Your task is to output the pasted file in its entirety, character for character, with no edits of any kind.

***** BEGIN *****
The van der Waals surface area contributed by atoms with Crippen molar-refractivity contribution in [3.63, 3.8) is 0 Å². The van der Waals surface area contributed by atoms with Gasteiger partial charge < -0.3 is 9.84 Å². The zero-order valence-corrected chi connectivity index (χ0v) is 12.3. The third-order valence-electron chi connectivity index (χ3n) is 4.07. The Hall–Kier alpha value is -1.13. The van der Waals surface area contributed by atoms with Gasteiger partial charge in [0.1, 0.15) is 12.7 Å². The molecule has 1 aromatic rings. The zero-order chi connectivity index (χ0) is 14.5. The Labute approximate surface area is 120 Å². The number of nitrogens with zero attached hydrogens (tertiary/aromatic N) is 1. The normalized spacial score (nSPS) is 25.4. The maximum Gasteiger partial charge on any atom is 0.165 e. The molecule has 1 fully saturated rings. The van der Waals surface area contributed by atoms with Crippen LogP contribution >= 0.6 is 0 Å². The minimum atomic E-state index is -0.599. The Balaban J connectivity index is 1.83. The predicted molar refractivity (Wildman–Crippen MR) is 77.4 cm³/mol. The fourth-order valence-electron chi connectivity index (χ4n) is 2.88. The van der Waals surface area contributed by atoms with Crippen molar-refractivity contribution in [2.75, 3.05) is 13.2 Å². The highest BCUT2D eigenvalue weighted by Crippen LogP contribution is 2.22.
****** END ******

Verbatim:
The van der Waals surface area contributed by atoms with Crippen molar-refractivity contribution in [3.63, 3.8) is 0 Å². The van der Waals surface area contributed by atoms with Gasteiger partial charge < -0.3 is 9.84 Å². The zero-order valence-corrected chi connectivity index (χ0v) is 12.3. The third-order valence-electron chi connectivity index (χ3n) is 4.07. The Hall–Kier alpha value is -1.13. The van der Waals surface area contributed by atoms with Gasteiger partial charge in [0.1, 0.15) is 12.7 Å². The molecule has 1 aromatic rings. The zero-order chi connectivity index (χ0) is 14.5. The Labute approximate surface area is 120 Å². The number of nitrogens with zero attached hydrogens (tertiary/aromatic N) is 1. The normalized spacial score (nSPS) is 25.4. The maximum Gasteiger partial charge on any atom is 0.165 e. The molecule has 1 fully saturated rings. The van der Waals surface area contributed by atoms with Crippen LogP contribution >= 0.6 is 0 Å². The minimum atomic E-state index is -0.599. The Balaban J connectivity index is 1.83. The predicted molar refractivity (Wildman–Crippen MR) is 77.4 cm³/mol. The fourth-order valence-electron chi connectivity index (χ4n) is 2.88. The van der Waals surface area contributed by atoms with Crippen molar-refractivity contribution in [2.75, 3.05) is 13.2 Å². The highest BCUT2D eigenvalue weighted by Crippen LogP contribution is 2.22.